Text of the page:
‘We’re Sending you Back’: Temporary Skilled Labour Migration, Social Networks and Local Community

Robyn Mayes

Abstract


This paper contributes to the emergent literature on the temporal and dynamic constitution of temporary skilled migrant networks, foregrounding under-researched interrelations between migrant and non-migrant networks. It does so through examination of the lived experience of transnational, temporary skilled labour migrants resident in Ravensthorpe in rural Western Australia (WA) who were confronted with the sudden closure of the mining operation where they were employed. As a result they faced imminent forced departure from Australia. Drawing on qualitative data collected in Ravensthorpe three weeks after the closure, this paper foregrounds the role of this shared, profoundly socially-disruptive event in the formation of a temporary, multi-ethnic migrant network and related interactions with a local network. Analysis of these social relations foregrounds the role of catalysing events and external prompts (beyond ethnicity and the migration act) in the formation of temporary migrant networks, along with the importance of local contexts, policy conditions and employer action. The social networks formed in Hopetoun, and associated mobilisation of social capital, confirm the potential and richness of non-migrant networks for shaping the migrant experience, and foreground the ways in which these interrelations in turn can shape the local experience of migration, just as it highlights the capacity of community groups to act as social and political allies for temporary migrants.that would require migrants to depart after a set number of years and instead recommend a pathway to permanent residence based on duration of stay.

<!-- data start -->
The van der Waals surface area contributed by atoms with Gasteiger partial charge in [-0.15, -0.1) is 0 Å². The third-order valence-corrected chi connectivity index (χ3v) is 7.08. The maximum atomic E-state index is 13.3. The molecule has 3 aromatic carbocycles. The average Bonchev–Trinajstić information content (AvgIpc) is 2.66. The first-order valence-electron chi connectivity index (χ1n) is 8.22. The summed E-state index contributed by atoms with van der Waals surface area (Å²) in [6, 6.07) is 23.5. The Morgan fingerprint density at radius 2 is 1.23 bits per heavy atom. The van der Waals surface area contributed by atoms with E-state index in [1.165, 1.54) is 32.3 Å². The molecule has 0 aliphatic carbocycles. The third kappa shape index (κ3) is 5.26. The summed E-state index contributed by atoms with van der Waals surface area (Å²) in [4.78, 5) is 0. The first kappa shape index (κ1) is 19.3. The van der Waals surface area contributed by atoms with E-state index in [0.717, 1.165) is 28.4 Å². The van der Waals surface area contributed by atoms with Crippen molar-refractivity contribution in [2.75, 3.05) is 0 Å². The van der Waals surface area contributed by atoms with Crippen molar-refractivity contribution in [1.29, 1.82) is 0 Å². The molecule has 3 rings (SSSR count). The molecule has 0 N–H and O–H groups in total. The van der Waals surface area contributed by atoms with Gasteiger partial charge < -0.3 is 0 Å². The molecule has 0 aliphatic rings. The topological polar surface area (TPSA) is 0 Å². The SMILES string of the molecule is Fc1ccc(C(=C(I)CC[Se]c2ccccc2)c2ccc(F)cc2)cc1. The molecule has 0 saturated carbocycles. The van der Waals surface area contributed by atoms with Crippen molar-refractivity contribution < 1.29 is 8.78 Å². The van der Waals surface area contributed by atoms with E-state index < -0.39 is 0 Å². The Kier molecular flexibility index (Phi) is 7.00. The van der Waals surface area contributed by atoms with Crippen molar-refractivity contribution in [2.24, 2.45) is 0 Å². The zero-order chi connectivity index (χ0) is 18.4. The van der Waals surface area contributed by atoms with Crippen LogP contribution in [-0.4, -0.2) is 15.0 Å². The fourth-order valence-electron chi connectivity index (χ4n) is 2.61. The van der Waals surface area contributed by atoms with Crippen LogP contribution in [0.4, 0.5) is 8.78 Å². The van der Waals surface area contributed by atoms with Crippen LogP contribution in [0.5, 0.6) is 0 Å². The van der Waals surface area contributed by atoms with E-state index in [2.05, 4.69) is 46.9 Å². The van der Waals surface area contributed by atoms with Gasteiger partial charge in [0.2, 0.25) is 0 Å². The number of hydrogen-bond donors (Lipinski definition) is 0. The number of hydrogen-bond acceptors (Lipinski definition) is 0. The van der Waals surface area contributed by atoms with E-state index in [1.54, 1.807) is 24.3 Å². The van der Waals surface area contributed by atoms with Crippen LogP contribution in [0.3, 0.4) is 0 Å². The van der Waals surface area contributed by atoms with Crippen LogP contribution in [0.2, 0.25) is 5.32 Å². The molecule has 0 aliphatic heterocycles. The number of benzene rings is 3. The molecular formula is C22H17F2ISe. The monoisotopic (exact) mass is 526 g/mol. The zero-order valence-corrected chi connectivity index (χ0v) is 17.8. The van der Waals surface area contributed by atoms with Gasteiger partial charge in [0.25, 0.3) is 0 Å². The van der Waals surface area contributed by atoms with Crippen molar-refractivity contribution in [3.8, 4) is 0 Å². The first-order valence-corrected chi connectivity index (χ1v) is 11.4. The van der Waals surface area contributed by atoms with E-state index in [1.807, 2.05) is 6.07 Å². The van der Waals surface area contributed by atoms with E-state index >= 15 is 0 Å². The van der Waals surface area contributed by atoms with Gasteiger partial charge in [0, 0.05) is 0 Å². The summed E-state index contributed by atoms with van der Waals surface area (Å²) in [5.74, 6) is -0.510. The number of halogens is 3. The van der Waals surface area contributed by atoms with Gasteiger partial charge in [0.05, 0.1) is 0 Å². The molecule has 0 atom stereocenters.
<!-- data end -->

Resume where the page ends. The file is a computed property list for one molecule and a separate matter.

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DOI: https://doi.org/10.18357/mmd31201717074

Published By
The Centre for Asia-Pacific Initiatives
University of Victoria
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ISSN 2369-288X (online)